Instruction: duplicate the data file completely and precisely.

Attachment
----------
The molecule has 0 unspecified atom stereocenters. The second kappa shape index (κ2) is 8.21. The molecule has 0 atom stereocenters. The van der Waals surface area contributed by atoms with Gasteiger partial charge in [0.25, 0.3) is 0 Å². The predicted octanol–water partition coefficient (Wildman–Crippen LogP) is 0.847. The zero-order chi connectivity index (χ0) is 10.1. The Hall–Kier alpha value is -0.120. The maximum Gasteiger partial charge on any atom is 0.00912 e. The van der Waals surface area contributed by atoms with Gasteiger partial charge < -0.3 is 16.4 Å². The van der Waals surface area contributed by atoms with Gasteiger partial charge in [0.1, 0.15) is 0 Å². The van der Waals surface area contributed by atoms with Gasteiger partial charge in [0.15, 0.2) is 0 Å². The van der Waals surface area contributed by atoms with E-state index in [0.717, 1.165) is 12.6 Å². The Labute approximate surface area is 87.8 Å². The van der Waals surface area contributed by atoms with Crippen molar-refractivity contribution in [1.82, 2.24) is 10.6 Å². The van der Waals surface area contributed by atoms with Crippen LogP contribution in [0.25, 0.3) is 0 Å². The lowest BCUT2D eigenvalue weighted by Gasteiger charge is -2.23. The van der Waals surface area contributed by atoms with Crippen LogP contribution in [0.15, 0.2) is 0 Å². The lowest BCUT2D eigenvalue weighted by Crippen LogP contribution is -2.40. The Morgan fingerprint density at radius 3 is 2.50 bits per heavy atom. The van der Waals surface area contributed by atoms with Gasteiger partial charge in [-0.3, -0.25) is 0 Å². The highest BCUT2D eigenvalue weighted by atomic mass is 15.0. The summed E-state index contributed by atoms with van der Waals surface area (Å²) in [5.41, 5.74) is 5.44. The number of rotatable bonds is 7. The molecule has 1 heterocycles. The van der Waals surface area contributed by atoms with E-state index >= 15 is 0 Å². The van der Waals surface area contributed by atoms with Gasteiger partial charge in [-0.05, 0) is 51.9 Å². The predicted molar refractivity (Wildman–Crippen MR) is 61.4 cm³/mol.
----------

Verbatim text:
The molecule has 0 unspecified atom stereocenters. The second kappa shape index (κ2) is 8.21. The molecule has 0 atom stereocenters. The van der Waals surface area contributed by atoms with Gasteiger partial charge in [0.25, 0.3) is 0 Å². The predicted octanol–water partition coefficient (Wildman–Crippen LogP) is 0.847. The zero-order chi connectivity index (χ0) is 10.1. The Hall–Kier alpha value is -0.120. The maximum Gasteiger partial charge on any atom is 0.00912 e. The van der Waals surface area contributed by atoms with Gasteiger partial charge < -0.3 is 16.4 Å². The van der Waals surface area contributed by atoms with Gasteiger partial charge in [0.1, 0.15) is 0 Å². The van der Waals surface area contributed by atoms with Gasteiger partial charge in [0.15, 0.2) is 0 Å². The van der Waals surface area contributed by atoms with E-state index in [0.717, 1.165) is 12.6 Å². The Labute approximate surface area is 87.8 Å². The van der Waals surface area contributed by atoms with Crippen molar-refractivity contribution in [1.82, 2.24) is 10.6 Å². The van der Waals surface area contributed by atoms with Crippen LogP contribution in [0.25, 0.3) is 0 Å². The lowest BCUT2D eigenvalue weighted by Gasteiger charge is -2.23. The van der Waals surface area contributed by atoms with Crippen LogP contribution in [0.15, 0.2) is 0 Å². The lowest BCUT2D eigenvalue weighted by Crippen LogP contribution is -2.40. The Morgan fingerprint density at radius 3 is 2.50 bits per heavy atom. The van der Waals surface area contributed by atoms with Gasteiger partial charge in [-0.3, -0.25) is 0 Å². The highest BCUT2D eigenvalue weighted by atomic mass is 15.0. The summed E-state index contributed by atoms with van der Waals surface area (Å²) in [5.41, 5.74) is 5.44. The number of rotatable bonds is 7. The molecule has 1 heterocycles. The van der Waals surface area contributed by atoms with E-state index >= 15 is 0 Å². The van der Waals surface area contributed by atoms with Gasteiger partial charge in [-0.05, 0) is 51.9 Å². The predicted molar refractivity (Wildman–Crippen MR) is 61.4 cm³/mol.